Like many couples, my husband and I moved in together before getting married. And we actually lived together for more than a decade before saying our vows. We wanted to be sure about our choice to remain together. (Absolutely sure.) And to this day, I am glad that we put in all that time before we tied the knot. We know each other on every level and I believe that it made the "hard" years of marriage (the first year after saying "I do," and the first year of having a baby) a little easier on us.
It also makes our divorce much less likely, at least according to the latest research collected by a British study. The divorce rate looks to be on the decline, but the reasons why are hard to determine. Is it due to more cohabitation never leading to marriage in the first place? Or is it due to longer cohabitation leading to stronger marriages?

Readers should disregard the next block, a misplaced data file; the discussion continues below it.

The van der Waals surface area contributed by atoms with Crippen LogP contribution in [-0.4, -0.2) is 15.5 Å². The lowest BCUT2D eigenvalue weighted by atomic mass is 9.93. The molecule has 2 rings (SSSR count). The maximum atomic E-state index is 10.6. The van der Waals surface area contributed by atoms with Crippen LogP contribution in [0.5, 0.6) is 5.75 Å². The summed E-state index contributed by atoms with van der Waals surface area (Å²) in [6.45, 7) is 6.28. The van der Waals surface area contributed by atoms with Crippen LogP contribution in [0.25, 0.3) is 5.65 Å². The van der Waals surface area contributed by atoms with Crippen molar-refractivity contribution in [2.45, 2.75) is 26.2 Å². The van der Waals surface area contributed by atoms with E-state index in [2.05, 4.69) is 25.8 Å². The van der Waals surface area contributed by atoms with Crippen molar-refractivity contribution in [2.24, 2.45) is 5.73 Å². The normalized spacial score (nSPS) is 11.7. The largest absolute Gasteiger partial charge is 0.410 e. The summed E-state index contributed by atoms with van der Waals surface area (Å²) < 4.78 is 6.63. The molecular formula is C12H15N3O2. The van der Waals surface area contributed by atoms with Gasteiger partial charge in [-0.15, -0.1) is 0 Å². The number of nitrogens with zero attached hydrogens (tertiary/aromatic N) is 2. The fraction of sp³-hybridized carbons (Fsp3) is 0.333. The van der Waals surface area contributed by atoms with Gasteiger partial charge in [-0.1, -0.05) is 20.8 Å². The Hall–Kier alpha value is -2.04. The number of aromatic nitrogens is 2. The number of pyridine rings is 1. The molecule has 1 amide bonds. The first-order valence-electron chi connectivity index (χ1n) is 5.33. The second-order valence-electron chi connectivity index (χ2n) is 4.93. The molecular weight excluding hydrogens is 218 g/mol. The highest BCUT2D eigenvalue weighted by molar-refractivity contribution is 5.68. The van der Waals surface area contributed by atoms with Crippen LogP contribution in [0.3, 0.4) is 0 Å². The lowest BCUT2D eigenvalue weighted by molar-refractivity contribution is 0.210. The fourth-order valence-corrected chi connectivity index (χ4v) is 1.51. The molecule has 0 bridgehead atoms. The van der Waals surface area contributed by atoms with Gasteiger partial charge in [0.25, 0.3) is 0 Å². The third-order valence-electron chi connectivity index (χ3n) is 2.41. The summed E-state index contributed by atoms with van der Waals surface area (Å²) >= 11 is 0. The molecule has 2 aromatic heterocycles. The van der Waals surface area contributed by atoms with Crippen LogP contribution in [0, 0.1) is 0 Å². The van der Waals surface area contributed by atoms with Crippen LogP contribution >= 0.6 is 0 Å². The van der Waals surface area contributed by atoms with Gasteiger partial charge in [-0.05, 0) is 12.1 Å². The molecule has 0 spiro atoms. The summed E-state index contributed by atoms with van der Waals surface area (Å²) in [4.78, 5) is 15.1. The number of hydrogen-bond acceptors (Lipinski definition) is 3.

I am not sure that the reasoning matters: A bad relationship is a bad relationship. It is tough to separate your life from someone else's, although (of course) divorce involves way more paperwork. What does matter is that people have a lot more choices than they used to: There is no longer the expectation that women need a marriage proposal to leave her parent's home; men no longer feel the expectation that they have to have a family in order to feel successful.
Marriage works for me. I still get a thrill hearing people refer to me as "Mrs." and like seeing my husband's last name as mine when I write my signature. Don't get me wrong: Marriage is work. But it's worth it.
How long did you live with your significant other before you got hitched? Share with me in the comments.